Beacon Health System was a fit for Whitney because it matches his values and professional goals. “My Christian faith really became my own at that point,” he says. “There’s always the temptation to be more motivated by money or prestige or respect, but what has brought me through all the changes I’ve seen in medicine is that care for people and the privilege of being able to use knowledge to care for others.”
What Whitney enjoys most about his career is the relationship element. He says, “One nice thing about family medicine is building the relationship. In primary care, I see myself as an information broker. I’m the point of contact between patients accessing their whole medical universe. A lot of that work is translating the information and guiding that path.”
In fact, making medical information accessible to his patients is one of Whitney’s main drivers in his career.
Whitney sees a varied patient population. He says, “South Bend is more than just a college town; it has a lot of history as well. I like that mixture, especially working for a health system. While there’s a lot of need here, there are a lot of resources to enable us to give good care.”
Beacon Health System has over 70 inpatient and outpatient locations in Indiana; Beacon Health System is licensed for 750 beds. The system has two anchor hospitals: Memorial Hospital of South Bend and Elkhart General Hospital.
Caren Foster, director of physician recruiter for Beacon Health System, says that Beacon works to keep their hospitals updated with cutting-edge equipment and renovated facilities. Says Foster, “The list is extensive. We were the first in North America to have a NICU where mothers and babies can room-in together. Our robotics includes two da Vinci Xi Robots, plus the latest robots for neurosurgery and orthopedic surgery.”
Foster is currently recruiting for primary care, neurology, cardiology, psychiatry, orthopedics, ENT and pediatric sub-specialties.
Says Foster, “I love the area with so much to do. I can go on for hours, but the gem is really the people! It’s the ‘Midwestern nice’ that you can’t beat anywhere.”
Rob DeCleene, executive vice president of the South Bend Regional Chamber, says, “South Bend is a hidden upper Midwest gem. Our calling card is Notre Dame, and the sporting tradition is tied hand in hand with football.”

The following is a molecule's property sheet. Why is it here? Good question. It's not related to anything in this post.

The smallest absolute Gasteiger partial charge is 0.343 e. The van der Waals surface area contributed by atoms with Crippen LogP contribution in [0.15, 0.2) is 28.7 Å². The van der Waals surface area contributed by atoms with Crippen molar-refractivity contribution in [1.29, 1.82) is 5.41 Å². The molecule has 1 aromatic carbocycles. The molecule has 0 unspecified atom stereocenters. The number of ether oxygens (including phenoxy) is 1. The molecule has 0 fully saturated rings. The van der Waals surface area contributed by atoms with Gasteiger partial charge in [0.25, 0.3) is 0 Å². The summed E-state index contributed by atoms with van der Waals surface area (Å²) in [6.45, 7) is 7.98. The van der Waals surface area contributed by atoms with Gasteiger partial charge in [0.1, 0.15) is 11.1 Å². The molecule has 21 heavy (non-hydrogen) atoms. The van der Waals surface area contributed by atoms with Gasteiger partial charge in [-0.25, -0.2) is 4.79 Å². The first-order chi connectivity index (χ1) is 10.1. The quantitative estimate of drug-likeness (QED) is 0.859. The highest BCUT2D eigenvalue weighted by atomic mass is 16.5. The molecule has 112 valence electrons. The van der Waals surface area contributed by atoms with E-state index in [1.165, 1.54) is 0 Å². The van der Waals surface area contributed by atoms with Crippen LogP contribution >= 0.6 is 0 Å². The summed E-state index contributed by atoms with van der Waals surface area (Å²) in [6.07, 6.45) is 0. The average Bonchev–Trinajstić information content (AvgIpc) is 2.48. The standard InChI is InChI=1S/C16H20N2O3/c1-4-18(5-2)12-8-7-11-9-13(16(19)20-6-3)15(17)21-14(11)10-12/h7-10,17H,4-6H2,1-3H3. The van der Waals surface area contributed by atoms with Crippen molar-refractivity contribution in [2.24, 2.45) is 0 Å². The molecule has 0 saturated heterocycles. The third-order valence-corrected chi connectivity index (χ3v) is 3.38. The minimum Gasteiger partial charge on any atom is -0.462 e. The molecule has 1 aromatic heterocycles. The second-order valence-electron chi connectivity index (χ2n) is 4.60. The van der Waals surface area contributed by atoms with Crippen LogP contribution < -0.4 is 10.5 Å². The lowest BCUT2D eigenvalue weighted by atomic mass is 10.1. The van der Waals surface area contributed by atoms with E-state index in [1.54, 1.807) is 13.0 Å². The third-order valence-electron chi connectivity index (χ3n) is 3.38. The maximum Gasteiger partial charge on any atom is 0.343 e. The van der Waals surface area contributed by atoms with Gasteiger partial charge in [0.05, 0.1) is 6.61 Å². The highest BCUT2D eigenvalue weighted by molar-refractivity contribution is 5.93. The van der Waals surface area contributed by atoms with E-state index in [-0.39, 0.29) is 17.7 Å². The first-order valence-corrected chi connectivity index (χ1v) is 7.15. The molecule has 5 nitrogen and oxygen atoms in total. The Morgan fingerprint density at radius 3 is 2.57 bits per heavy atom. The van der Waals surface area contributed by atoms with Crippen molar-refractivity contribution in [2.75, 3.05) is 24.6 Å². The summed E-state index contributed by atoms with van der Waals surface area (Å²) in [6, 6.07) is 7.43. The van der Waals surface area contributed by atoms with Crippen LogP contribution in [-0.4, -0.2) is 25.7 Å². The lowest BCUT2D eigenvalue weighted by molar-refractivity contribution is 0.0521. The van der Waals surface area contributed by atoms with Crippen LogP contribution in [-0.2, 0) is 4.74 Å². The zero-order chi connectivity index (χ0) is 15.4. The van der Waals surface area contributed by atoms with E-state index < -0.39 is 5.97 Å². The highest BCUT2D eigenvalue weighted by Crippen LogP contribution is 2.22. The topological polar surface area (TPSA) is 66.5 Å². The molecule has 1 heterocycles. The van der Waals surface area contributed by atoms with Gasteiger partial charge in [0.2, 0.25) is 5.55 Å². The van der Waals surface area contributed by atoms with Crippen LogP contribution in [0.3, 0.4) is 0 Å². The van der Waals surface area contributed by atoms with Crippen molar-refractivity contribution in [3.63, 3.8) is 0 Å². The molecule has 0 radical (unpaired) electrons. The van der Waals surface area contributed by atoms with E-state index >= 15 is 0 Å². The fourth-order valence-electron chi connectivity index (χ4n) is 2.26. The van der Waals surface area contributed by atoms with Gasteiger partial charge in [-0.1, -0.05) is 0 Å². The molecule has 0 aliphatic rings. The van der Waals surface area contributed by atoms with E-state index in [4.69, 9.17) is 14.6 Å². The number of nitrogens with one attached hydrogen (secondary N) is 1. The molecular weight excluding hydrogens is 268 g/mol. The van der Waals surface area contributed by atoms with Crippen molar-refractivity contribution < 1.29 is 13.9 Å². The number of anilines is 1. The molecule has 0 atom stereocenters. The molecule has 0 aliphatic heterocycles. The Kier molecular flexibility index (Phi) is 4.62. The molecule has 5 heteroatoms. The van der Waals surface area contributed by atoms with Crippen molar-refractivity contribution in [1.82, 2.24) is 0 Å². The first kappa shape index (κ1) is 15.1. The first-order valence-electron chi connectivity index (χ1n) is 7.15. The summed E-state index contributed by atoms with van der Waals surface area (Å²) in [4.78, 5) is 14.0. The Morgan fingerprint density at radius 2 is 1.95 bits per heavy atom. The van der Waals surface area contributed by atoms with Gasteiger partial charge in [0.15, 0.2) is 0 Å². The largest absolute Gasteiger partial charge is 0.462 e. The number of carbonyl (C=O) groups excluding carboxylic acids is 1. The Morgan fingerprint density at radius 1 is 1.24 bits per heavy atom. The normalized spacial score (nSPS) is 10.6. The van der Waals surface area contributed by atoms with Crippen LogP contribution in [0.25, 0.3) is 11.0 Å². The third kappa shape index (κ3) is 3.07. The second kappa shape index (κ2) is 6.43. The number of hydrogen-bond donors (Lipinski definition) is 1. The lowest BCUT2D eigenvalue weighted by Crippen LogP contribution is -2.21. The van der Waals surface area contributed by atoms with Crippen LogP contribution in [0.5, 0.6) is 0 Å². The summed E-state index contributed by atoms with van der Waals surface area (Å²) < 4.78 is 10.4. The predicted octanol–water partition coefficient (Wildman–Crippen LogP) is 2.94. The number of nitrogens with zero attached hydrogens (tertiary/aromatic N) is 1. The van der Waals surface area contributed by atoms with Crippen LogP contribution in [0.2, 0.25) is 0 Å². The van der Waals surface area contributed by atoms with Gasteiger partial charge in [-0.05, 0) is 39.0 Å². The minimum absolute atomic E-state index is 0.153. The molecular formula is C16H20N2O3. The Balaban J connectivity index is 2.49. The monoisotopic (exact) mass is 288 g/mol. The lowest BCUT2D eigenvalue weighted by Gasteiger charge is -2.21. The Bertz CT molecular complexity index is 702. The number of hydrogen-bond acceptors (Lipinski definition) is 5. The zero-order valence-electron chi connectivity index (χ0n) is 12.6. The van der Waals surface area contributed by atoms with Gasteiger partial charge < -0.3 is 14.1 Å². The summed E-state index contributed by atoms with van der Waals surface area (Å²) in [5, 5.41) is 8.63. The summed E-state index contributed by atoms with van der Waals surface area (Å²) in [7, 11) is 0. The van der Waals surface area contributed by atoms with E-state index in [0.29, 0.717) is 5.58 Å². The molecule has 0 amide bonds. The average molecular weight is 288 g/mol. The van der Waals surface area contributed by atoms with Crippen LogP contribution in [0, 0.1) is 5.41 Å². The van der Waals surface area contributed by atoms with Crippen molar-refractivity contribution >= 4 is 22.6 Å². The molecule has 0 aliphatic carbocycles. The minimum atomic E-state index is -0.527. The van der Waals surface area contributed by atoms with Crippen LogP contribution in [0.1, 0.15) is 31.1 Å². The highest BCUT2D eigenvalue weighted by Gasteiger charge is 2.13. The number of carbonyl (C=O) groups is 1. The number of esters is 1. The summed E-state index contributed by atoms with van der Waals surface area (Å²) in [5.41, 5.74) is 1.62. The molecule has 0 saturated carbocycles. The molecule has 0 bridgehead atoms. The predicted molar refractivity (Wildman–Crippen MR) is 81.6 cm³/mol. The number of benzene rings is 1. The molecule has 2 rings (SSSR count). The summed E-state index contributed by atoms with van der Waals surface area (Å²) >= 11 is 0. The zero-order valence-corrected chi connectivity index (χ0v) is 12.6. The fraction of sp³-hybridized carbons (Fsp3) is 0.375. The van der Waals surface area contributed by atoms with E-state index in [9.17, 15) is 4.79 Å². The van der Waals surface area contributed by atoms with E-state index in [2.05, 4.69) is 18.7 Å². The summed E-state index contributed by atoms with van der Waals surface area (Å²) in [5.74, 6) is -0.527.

In addition to Notre Dame, the South Bend area is also home to Saint Mary’s College, Holy Cross College, Indiana University South Bend, and Bethel University. During the academic year, the student population of South Bend is approximately 25,000.
“Being home to Notre Dame football, one of the most storied programs in college football history, is a very cool aspect of living here. That excitement rolls into college basketball—men’s and women’s basketball has a huge following here. That’s something that’s key. Notre Dame women’s sports are really popular. That’s a community asset,” says DeCleene.
Whitney cites the ease of getting around and a less complicated lifestyle as some of South Bend’s major perks. “We like to go to Chicago and Indianapolis on day trips. We also make day trips to the Michigan beaches. The closest one is only 35 minutes away. My work is a 10-minute drive away and my son’s school is a 15-minute drive away. South Bend is a nice variety of having plenty of things to do with ease of living.”
South Bend’s winter is not for the faint of heart, but there is still plenty to do, with sledding and tubing and cross-country skiing. Says DeCleene, “We do have winter. We can’t shy away from that. But we also get out and enjoy it.”
Physicians new to South Bend will find themselves in good company, as health care is the second largest employment sector there. Says DeCleene, “Health care and education dominate the local employment market. It’s a very noticeable industry here. Being the regional population center, we have two primary hospitals and an extensive network of other health care providers.”
DeCleene says that South Bend is just the right size to be able to make an impact. “You can make a difference here. You can really get involved in the community. You can help make change. You can get on non-profit boards. You can bring ideas from a community you might be from. We’re ripe for new ideas and everyone is encouraged to be involved here.”